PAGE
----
DC Theatre Scene hailed Women Laughing Alone with Salad “the poster child for what feminist theatre should be: a great night out on the town watching a slam bam comedy which is also a serious conversation about the society we oh-so-currently live in.”
Here in Chicago, Devon de Mayo makes her Theater Wit directorial debut with Women Laughing Alone with Salad, fresh from staging the world premiere of The Burn by Philip Dawkins for Steppenwolf Theatre for Young Audiences. Other recent projects includeHarvey at Court Theatre, You On the Moors Now by Jaclyn Backhaus for The Hypocrites, the world premiere of Sycamore at Raven Theatre and Don’t Look Back/Must Look Back at Pivot Arts.
Wit’s Women Laughing Alone with Salad stars Echaka Agba, Japhet Balaban, Jennifer Engstrom and Daniella Pereira.
Echaka Agba (Meredith/Bruce) was named to the Chicago Tribune’s “Hot New Faces of Chicago Theater, Class of 2017”), and singled out in the 2017 Time Out Chicago Theater Awards for featured performance and breakout performance in Broken Nose Theatre’s At the Table, which also won her the Jeff Award for Best Supporting Actress. Other credits are Short Shakes! Romeo and Juliet at Chicago Shakespeare, United Flight 232, Jeff Award winner for Best Ensemble at House Theatre, and The Crucible and Between Riverside and Crazy at Steppenwolf.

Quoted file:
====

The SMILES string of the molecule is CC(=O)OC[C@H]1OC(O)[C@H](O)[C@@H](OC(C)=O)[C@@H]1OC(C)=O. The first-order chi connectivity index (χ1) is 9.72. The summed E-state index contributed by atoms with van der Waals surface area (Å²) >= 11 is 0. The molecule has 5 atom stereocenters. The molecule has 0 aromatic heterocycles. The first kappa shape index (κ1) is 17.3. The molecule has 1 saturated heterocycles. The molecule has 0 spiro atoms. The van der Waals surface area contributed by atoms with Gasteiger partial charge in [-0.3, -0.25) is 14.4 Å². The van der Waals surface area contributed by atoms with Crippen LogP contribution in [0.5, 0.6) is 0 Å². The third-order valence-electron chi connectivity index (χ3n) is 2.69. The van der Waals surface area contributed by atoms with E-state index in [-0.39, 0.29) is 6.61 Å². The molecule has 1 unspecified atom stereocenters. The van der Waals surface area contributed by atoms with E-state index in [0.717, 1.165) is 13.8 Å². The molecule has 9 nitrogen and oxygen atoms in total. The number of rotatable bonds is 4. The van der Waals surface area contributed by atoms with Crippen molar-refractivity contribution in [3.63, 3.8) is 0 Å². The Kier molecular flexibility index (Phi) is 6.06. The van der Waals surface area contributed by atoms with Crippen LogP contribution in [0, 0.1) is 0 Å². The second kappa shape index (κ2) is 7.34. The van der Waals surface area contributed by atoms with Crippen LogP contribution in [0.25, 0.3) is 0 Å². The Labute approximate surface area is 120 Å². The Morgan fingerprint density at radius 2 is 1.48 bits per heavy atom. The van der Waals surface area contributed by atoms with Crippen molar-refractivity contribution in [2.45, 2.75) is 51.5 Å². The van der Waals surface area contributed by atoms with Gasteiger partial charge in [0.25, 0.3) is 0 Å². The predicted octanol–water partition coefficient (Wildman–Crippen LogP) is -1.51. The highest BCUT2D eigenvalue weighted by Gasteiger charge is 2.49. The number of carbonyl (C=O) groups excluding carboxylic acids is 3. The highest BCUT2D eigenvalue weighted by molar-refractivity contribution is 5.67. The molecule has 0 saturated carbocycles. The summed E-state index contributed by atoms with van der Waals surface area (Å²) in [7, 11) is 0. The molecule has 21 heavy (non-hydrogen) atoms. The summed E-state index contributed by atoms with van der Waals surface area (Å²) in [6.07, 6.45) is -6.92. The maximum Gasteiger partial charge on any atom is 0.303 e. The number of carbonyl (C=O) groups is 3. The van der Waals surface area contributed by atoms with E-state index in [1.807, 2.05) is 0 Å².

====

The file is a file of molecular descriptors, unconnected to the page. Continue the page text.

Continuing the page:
Japhet Balaban (Guy/Alice) was also named to the Chicago Tribune’s “Hot New Faces of Chicago Theater, Class of 2017”), drawing particular attention for his work in Ideation(Jackalope Theatre). Other credits are You on the Moors Now (The Hypocrites), Posh(Steep Theatre), Never The Sinner (Victory Gardens), Balm in Gilead (Griffin Theatre) andLook Back in Anger (Redtwist).
Jennifer Engstrom (Sandy/Guy) is a veteran of regional and Chicago stages and an A Red Orchid Theatre ensemble member, where she performed in The Fastest Clock in The Universe, Eric LaRue, Fatboy, The Hothouse, 3C and The Mutilated (Jeff nomination for Outstanding Actress).
Daniella Pereira (Tori/Joe) was most recently seen in Letters Home (Griffin Theatre), The Taming of the Shrew (Oak Park Festival Theatre) and Cymbeline (Strawdog Theatre Company).
Designers for Women Laughing Alone with Salad are Arnel Sancianco (set), Mieka van der Ploeg (costumes), Heather Gilbert (lights), Shain Longbehn (sound), Joe Burke (projections) Jesse Gaffney (props), Rachel Flesher (intimacy) and Clare Cooney (casting).